It scares me how much can change in such a short space of time. Only three months ago I was about to graduate from Edinburgh University and start my summer job with allmediascotland.com. A few festivals (film, TV, etc) later, I have moved to London to embark on what promises to be an equally hectic year, on a post-graduate course in newspaper journalism at one of the most respected journalism centres in the UK.
Luckily for me, my journey south was made a lot easier by my new flatmates who found a flat without me having to lift a finger, and because they are two of my oldest and dearest friends.
London, unsurprisingly, is a big change from Auld Reekie: noisier, busier and quite a lot dirtier. I’m now in the third week of my course and am just about starting to find my feet. I’ve worked out my route to college so that it no longer involves the tube – a major victory – and have finally convinced the local council to not tax me for a fifth consecutive year.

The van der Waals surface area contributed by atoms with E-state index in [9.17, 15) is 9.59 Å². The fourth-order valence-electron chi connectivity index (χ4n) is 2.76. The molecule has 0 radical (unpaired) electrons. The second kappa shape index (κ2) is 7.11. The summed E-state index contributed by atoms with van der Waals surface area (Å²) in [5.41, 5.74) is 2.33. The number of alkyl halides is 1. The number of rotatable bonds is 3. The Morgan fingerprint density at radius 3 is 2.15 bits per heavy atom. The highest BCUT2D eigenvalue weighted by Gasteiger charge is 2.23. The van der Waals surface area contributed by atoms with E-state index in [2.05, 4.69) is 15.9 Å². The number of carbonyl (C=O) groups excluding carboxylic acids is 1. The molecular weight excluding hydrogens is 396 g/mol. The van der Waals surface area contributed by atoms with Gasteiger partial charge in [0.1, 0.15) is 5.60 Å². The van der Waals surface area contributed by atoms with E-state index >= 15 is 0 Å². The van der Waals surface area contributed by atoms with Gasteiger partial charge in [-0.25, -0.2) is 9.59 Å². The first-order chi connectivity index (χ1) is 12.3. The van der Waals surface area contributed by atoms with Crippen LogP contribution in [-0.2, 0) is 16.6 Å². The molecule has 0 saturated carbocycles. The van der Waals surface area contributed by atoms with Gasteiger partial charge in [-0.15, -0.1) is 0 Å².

With regards to academic matters I am feeling quite overwhelmed. It has been a baptism of fire, with practical assignments coming in from the second day. Our main task for this term is the ‘Patch Report’: we’ve each been assigned a political ward in North London and have to produce a 50-page portfolio of news stories and features based on this area. Unfortunately, only Wednesday afternoons are given over to this task. My area is in the lively borough of Hackney, whose council is currently being probed, so there should be plenty of scope there for a budding hack.
Aside from the ‘patch work’ (geddit?) we’ve been introduced to shorthand, which I’m secretly really enjoying, but afraid to say out loud. It’s the same sort of satisfaction you get from doing the crossword – only in a different language altogether. At the moment, we’re learning the theory of
the Teeline variety of shorthand, which involves streamlining words down to only a few representative letters. In a couple of weeks we start on building up speed, as we’re expected to be able to write 100 words a minute by the end of the course. There’s